Open access peer-reviewed chapter

Influence of Testosterone on Body and Testicular Development in Zebu Cattle in the Tropical Climate

By Marcelo Chacur, Alex Arikawa, Eunice Oba, Camila Souza and Luis Roberto Gabriel Filho

Submitted: December 12th 2017Reviewed: March 22nd 2018Published: November 21st 2018

DOI: 10.5772/intechopen.76706

Downloaded: 108

Abstract

The Brahman cattle is mainly used for breeding and the meat industry. The present chapter had the objective of evaluating the physical and testicular development, and the serum testosterone level of 8–18 months old male Brahman cattle on grazing weight gaining performance tests. In Bos indicus, puberty usually occurs between the ages of 16 and 18 months. Variables such age, weight, and scrotal circumference were equally important in the estimation of sexual maturity in male Bos indicus. An increase in serum testosterone level occurred between 12 and 14 months of age, followed by testicular and body growth. An elevation in testosterone levels is an indicator that an acceleration in physical and testicular growth is approaching. The variables body weight and scrotal circumference which are important in the estimation of sexual maturity are dependent on testosterone levels in zebu cattle according to literature. It is recommended to calculate body mass index and testicular volume to follow male growth due to the high correlation between these variables.

Keywords

  • hormone
  • Bos indicus
  • body measurement
  • scrotal circumference
  • testicular volume

1. Introduction

Brahman cattle are known for their extreme tolerance to heat and are widespread in tropical regions. The rapid physical development and acceleration of weight gain during the puberty of male specimens of beef cattle breeds stems from the increase in testosterone [1]. Zebu beef cattle breeds exhibit greater adaptability to tropical climates, as their relative testosterone decrease is smaller than that of European breeds during the summer [2]. The study of puberty in young zebus is of great importance, due to selection of sexually precocious (i.e. below the average herd age) future breeders [3]. In Bos indicus, puberty usually occurs between the ages of 16 and 18 months [4, 5], but these males are seldom used for breeding purposes before the age of 2 [6, 7]. Variables such as age, weight, and scrotal circumference were equally important in the estimation of sexual maturity in male Bos indicus [8]. The variables body weight and scrotal circumference which are important in the estimation of sexual maturity are dependent on testosterone levels in zebu cattle according to literature.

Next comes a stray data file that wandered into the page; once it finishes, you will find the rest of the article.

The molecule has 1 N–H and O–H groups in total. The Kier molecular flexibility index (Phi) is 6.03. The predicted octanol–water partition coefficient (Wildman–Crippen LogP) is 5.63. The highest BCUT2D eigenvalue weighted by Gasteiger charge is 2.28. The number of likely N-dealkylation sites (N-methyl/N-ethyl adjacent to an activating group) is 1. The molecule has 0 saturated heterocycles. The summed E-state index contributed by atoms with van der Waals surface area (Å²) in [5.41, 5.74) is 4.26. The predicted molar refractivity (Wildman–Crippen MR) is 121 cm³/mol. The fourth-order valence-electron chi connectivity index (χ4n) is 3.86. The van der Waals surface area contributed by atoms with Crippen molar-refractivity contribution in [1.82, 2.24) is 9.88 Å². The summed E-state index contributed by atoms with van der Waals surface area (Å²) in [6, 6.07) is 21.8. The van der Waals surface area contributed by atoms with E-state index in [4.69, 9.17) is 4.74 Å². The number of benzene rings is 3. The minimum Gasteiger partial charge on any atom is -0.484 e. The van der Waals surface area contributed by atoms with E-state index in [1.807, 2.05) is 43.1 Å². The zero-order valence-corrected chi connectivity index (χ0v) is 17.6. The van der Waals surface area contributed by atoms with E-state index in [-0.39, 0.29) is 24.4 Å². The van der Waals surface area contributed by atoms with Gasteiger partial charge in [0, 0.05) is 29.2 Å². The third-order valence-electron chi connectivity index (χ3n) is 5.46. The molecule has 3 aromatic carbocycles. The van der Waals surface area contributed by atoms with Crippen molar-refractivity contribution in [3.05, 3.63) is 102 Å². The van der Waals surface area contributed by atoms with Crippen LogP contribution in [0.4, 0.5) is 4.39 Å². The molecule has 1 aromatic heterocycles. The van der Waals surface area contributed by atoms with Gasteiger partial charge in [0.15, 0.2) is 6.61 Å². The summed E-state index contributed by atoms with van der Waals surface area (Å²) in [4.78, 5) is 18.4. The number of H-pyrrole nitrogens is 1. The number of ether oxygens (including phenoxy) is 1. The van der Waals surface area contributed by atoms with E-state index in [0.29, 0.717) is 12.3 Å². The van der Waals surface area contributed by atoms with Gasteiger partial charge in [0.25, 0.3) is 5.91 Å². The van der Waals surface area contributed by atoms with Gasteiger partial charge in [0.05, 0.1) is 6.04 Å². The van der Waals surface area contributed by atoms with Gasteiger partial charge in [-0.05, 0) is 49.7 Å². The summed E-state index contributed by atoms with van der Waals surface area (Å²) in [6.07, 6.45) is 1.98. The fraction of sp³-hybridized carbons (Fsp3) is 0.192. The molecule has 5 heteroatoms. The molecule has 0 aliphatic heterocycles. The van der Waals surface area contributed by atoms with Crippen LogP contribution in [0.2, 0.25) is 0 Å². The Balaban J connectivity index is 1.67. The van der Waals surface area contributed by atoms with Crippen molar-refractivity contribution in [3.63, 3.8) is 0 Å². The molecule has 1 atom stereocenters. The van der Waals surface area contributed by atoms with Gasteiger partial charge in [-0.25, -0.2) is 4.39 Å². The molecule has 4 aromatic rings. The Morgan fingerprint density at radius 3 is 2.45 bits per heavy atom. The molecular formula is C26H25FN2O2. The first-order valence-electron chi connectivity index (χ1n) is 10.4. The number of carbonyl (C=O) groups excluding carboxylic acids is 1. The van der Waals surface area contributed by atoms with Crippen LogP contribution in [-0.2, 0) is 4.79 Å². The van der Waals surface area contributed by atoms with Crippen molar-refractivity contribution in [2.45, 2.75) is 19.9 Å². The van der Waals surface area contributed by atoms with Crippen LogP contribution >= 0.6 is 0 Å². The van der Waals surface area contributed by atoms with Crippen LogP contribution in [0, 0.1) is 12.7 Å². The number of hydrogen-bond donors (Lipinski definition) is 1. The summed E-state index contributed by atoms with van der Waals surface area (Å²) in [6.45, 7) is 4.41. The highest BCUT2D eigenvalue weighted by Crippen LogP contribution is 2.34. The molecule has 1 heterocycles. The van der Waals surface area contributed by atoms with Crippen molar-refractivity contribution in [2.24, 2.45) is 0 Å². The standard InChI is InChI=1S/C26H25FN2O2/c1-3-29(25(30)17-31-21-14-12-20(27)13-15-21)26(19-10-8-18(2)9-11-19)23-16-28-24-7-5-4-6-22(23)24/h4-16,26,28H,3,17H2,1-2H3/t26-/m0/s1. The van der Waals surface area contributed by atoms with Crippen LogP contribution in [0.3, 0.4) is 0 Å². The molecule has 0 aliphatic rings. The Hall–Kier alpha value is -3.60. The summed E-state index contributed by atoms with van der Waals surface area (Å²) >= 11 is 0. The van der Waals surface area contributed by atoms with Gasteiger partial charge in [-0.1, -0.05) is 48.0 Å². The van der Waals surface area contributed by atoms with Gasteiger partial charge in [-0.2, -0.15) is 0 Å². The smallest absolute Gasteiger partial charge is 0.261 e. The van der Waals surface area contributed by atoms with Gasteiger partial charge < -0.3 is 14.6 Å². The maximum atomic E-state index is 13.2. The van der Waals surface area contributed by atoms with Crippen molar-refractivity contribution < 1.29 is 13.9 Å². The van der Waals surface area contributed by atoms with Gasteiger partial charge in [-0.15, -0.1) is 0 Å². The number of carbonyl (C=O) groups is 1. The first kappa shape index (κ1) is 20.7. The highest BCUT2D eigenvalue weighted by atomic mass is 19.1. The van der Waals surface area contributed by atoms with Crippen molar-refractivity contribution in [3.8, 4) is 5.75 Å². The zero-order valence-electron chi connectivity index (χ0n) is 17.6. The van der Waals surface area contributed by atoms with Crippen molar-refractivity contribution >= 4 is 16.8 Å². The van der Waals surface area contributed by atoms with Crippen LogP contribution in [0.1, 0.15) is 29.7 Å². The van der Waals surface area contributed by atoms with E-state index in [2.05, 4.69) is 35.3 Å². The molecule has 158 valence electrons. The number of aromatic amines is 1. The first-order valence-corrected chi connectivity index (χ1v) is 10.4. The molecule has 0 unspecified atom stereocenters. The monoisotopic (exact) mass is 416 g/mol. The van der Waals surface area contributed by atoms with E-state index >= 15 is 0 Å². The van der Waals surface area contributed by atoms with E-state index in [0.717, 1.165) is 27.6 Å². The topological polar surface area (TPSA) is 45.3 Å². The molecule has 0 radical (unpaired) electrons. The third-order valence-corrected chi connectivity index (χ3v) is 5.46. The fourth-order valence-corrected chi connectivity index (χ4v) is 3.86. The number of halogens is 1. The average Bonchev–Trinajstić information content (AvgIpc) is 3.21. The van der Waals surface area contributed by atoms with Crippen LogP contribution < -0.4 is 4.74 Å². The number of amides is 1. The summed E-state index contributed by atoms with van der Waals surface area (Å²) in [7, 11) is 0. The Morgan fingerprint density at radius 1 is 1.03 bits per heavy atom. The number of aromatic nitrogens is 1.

The American Brahman was the first beef cattle breed developed in the United States. The Brahman is mainly used for breeding and the meat industry. It has been crossbred extensively with Bos taurus taurus (European) beef breeds of cattle.

The climatic factors has been studied with a focus on physical characteristics and sperm morphology in cattle in the tropics, describing the decline in semen quality can occur due to thermal discomfort of the animals on high temperatures [9]. The decrease in semen motility, the reduction of concentration and increase the percentage of abnormal spermatozoa are caused by a moderate elevation of scrotal temperature [10]. In Brazil, a higher percentage of abnormal sperm after high temperature and relative humidity observed a higher ejaculate volume in the rainy season [11]. Studying the Nellore cattle concluded that semen characteristics may be affected by environment, by high ambient temperature, air humidity and photoperiod [12]. Studies on the environmental influence on semen quality in bulls have been conducted in farmers with bulls in permanent regime of semen collection [8]. There was a positive correlation between serum testosterone concentration and potentia coeundi of bulls, it was also found that animals with higher sperm motility showed, on average, higher concentration of testosterone [13]. Considering the predominance of extensive farming and natural mating in Brazil becomes important to investigate the seasons influence on semen characteristics of bulls raised on tropical climate.

The study of bovine physical development involves serial data collection of body and testes biometrics associated with hormonal concentrations [14]. The male reproductive organs develop rapidly during puberty in cattle [15]. Physical development studies of zebus mainly evaluate body weight and average weight gain [16, 17]. For proper sperm production, transport, maturation and storage, one of the factors that should be considered is the preserved anatomy of the organs of scrotal contents, which is associated with the proper production of testosterone. In [18], reported that the temperature of the testes of cattle should be below body temperature for the production of morphologically viable sperm cells and that elevated ambient temperatures cause a reduced quality of semen from bulls with incompetent testicular thermoregulation.

For the Nellore males, a decrease in testosterone levels in hot summer, possibly due to the freedom of bulls to physical activity, associated with a higher ambient temperature (26.8°C). In winter season, with ambient temperature lower (21.1°C), associated with decreased quality of pasture, testosterone levels were lower similar to [19]. The level of individual adaptation to climate can influence testosterone levels, being studied by this consideration in male bovines [20], reporting different levels of testosterone with 24.04 ± 5.89 ng/dL for the ambient temperature group and 49.85 ± 6.83 ng/dL for the thermal stress group. The results of this study in Brahman raised in Brazil were similar to [21] who performed measurements of testosterone levels in cattle, describing the winter average of 50 ng/dL, in the fall 70 ng/dL, and in the spring and summer of 130 ng/dL.